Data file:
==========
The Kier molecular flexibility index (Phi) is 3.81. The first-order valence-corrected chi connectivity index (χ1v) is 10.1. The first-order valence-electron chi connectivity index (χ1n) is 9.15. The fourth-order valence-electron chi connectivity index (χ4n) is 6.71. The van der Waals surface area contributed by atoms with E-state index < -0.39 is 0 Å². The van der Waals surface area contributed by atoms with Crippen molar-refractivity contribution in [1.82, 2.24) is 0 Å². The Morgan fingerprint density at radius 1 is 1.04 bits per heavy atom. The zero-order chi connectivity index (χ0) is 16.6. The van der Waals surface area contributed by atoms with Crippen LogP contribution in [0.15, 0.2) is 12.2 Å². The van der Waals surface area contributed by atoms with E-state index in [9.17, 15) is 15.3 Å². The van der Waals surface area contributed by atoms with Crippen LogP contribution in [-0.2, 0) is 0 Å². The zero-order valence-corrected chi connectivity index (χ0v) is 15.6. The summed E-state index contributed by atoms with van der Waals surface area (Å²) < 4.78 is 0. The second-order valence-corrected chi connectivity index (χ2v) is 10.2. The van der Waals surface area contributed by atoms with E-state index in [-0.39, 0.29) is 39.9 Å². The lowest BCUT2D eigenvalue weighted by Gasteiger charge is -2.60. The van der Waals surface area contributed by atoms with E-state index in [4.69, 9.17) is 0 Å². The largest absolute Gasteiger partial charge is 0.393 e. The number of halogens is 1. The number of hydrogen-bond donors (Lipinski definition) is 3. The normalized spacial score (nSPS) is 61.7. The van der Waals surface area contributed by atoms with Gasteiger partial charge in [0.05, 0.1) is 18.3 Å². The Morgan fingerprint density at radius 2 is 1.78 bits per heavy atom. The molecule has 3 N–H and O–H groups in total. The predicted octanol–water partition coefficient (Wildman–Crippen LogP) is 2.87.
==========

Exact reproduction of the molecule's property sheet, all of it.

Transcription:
The Kier molecular flexibility index (Phi) is 3.81. The first-order valence-corrected chi connectivity index (χ1v) is 10.1. The first-order valence-electron chi connectivity index (χ1n) is 9.15. The fourth-order valence-electron chi connectivity index (χ4n) is 6.71. The van der Waals surface area contributed by atoms with E-state index < -0.39 is 0 Å². The van der Waals surface area contributed by atoms with Crippen molar-refractivity contribution in [1.82, 2.24) is 0 Å². The Morgan fingerprint density at radius 1 is 1.04 bits per heavy atom. The zero-order chi connectivity index (χ0) is 16.6. The van der Waals surface area contributed by atoms with Crippen LogP contribution in [0.15, 0.2) is 12.2 Å². The van der Waals surface area contributed by atoms with E-state index in [9.17, 15) is 15.3 Å². The van der Waals surface area contributed by atoms with Crippen LogP contribution in [-0.2, 0) is 0 Å². The zero-order valence-corrected chi connectivity index (χ0v) is 15.6. The summed E-state index contributed by atoms with van der Waals surface area (Å²) < 4.78 is 0. The second-order valence-corrected chi connectivity index (χ2v) is 10.2. The van der Waals surface area contributed by atoms with E-state index in [-0.39, 0.29) is 39.9 Å². The lowest BCUT2D eigenvalue weighted by Gasteiger charge is -2.60. The van der Waals surface area contributed by atoms with E-state index in [4.69, 9.17) is 0 Å². The largest absolute Gasteiger partial charge is 0.393 e. The number of halogens is 1. The number of hydrogen-bond donors (Lipinski definition) is 3. The normalized spacial score (nSPS) is 61.7. The van der Waals surface area contributed by atoms with Gasteiger partial charge in [0.05, 0.1) is 18.3 Å². The Morgan fingerprint density at radius 2 is 1.78 bits per heavy atom. The molecule has 3 N–H and O–H groups in total. The predicted octanol–water partition coefficient (Wildman–Crippen LogP) is 2.87.